ARGENTINA. Hot political climate in a state of siege
Argentine politics are on the boil. An election campaign that two weeks ago faced public indifference was given a new sense of urgency last week when thousands of supporters of the centrist ruling Radical party gathered Oct. 29 in an emotional show of public allegiance to President Ra'ul Alfons'in.
The gathering in the capital's Boca Juniors soccer stadium was in response to a recent wave of bombings against military and civilian targets.
Human rights groups have linked the bombings to a destabilization campaign by rightists who want to government to grant amnesty to former junta members. The military leaders are accused of murder and torture during the 1970s ``dirty war'' against leftists.
An effort to curb the bombings led Mr. Alfons'in to declare a limited state of siege Oct. 25.
At time of writing, Argentines were scheduled to vote in a Nov. 3 poll to renew half of the seats in the 254 member lower house, or chamber of deputies. Some provincial authorities will also be up for reelection.
The poll is neither a full Congressional election nor a presidential election. Nevertheless the occasion will be an important test of Alfons'in's popularity, offering his Radical Civic Union party an opportunity to increase its vulnerable parliamentary majority and its tenuous hold on the provinces.
In the aftermath of the alleged plot involving six military officers and six civilians, the ruling party's campaign poster is poignant. ``You know that we represent the guarantee of liberty and justice,'' it says.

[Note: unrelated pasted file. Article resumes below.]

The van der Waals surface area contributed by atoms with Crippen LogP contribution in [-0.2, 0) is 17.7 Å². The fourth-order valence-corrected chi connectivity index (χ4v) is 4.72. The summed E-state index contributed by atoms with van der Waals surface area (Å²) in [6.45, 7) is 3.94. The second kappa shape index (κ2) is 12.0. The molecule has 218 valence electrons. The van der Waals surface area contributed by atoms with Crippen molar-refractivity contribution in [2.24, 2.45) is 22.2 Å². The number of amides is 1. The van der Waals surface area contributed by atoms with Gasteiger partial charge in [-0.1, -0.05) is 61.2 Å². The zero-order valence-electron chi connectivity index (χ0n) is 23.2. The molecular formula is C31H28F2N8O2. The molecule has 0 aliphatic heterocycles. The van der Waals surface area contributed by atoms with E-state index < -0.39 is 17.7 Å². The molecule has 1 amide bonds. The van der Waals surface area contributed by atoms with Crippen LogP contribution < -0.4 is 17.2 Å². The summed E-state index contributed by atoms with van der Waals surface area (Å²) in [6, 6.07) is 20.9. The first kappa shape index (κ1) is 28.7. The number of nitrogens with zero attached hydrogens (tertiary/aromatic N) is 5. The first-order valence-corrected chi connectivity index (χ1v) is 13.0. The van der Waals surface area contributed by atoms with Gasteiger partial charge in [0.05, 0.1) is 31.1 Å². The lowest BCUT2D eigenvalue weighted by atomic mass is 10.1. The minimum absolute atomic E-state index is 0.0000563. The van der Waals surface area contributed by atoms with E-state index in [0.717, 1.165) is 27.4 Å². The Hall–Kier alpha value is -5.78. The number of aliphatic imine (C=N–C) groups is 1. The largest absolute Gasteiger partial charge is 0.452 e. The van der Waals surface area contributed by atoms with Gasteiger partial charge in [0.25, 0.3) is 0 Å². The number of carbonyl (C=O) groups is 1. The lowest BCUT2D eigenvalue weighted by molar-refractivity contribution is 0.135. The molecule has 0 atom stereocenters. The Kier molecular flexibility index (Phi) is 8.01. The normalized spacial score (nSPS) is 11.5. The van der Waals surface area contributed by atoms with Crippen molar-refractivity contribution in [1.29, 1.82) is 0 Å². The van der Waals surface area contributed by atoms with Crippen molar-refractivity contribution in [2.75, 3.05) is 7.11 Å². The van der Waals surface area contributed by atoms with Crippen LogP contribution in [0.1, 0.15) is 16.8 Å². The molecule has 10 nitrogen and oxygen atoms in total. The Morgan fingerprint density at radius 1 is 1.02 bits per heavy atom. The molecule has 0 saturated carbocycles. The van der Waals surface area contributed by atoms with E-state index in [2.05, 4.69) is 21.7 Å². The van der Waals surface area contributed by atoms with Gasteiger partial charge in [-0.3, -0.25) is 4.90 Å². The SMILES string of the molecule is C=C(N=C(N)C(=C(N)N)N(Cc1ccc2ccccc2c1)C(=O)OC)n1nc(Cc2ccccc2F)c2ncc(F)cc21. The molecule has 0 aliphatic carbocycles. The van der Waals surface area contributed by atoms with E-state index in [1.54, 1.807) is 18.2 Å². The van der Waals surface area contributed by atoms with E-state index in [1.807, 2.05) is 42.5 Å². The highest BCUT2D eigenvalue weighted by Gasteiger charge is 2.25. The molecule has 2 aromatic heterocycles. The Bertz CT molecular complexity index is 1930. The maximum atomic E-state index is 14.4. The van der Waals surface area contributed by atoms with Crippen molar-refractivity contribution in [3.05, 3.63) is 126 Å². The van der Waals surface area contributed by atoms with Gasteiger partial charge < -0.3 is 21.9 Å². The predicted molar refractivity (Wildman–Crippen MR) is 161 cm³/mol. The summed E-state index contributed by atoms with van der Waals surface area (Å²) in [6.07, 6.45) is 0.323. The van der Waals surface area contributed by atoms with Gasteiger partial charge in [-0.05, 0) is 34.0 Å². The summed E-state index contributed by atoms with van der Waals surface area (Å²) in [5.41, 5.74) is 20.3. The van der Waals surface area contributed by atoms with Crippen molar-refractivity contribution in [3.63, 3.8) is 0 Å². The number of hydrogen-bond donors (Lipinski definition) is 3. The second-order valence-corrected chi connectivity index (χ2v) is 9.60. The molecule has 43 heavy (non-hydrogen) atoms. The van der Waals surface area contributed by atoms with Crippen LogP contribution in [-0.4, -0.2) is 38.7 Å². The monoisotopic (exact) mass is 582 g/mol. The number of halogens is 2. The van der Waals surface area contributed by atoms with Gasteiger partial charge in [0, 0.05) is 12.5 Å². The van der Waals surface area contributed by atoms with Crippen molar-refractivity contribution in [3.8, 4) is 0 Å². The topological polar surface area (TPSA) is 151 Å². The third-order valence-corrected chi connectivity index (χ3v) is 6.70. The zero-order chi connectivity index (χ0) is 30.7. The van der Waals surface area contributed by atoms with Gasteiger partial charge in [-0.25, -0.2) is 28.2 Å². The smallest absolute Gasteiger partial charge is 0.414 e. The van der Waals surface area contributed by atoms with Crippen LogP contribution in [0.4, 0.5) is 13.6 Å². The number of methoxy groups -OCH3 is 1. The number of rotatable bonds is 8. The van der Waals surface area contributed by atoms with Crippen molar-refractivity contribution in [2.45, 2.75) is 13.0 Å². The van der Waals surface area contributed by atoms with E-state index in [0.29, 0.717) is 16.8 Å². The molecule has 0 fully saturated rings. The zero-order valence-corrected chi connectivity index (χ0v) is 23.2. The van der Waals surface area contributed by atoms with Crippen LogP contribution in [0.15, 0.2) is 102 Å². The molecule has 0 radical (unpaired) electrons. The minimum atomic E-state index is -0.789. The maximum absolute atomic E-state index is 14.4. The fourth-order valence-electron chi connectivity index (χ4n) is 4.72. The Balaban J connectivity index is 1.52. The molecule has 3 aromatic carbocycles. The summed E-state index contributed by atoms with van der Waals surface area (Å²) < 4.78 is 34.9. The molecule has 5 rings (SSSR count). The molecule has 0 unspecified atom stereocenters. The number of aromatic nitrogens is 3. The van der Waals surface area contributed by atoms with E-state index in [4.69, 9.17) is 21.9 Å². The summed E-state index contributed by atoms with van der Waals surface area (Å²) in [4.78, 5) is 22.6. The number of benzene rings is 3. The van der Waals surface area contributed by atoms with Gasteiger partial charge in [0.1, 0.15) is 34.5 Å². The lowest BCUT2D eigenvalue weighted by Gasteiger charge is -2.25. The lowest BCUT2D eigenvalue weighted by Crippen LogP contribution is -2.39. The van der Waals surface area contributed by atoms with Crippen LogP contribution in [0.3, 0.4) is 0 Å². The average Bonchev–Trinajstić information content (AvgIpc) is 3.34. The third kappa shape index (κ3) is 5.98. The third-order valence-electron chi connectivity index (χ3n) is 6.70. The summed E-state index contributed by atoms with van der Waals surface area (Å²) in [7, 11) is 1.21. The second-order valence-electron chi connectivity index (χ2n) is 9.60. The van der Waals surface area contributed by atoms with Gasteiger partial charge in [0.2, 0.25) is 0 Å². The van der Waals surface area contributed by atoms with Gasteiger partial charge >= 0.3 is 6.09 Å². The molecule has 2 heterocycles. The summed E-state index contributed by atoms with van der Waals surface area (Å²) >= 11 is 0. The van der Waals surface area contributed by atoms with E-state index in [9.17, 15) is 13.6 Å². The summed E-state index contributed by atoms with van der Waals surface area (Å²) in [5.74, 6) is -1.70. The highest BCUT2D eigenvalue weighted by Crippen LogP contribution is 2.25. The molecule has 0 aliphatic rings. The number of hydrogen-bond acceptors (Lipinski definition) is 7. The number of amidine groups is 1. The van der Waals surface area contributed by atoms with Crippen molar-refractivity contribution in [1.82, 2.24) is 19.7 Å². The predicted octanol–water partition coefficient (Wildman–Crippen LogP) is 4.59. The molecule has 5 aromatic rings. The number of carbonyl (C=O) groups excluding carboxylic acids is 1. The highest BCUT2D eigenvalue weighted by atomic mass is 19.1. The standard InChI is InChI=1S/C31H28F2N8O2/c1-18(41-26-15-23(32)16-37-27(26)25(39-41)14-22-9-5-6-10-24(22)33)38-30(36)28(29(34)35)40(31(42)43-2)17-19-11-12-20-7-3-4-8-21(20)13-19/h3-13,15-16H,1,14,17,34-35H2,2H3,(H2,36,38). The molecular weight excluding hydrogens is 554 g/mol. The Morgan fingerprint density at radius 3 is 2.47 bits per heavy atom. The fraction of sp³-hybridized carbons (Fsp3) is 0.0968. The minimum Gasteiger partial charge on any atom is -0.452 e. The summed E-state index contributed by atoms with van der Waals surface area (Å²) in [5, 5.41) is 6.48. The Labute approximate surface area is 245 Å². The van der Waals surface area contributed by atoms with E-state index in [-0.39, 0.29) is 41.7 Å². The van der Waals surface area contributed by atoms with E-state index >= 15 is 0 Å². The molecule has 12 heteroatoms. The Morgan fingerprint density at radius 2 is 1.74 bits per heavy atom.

The Radicals point to reports that say some hardline sectors of the armed forces are bent on destabilization. This, they say, makes it imperative for the nation to rally behind Alfons'in as the guarantee of democracy's survival. A reenforced parliamentary majority for the Radicals, they argue, will mean a reenforced Alfons'in capable of guiding the country to economic prosperity during what remains of his term.
Radical officials are confident that the political instability of the last few days will bring them increased votes. ``I have no doubt that the great majority of Argentines feel a great solidarity with the government,'' says Juan Manuel Casela, a member of the party's executive committee.
The main opposition party, the Peronists, has tried to use the recent events as a weapon against the government. It has focused on the government's inability or unwillingness to produce evidence supporting its ``destabilization'' theory and the questionable legal grounds on which the arrest of the main suspects were ordered.
Some oppositionists argue that the government may have exagerated the alleged plot in order to influence the election.
``Strange things have been happening in this election campaign,'' says Peronist candidate Carlos Grosso.
``I ask myself whether the government has declared the state of seige in order to arrest the `plotters' or simply to change the mind of those who are going to vote.''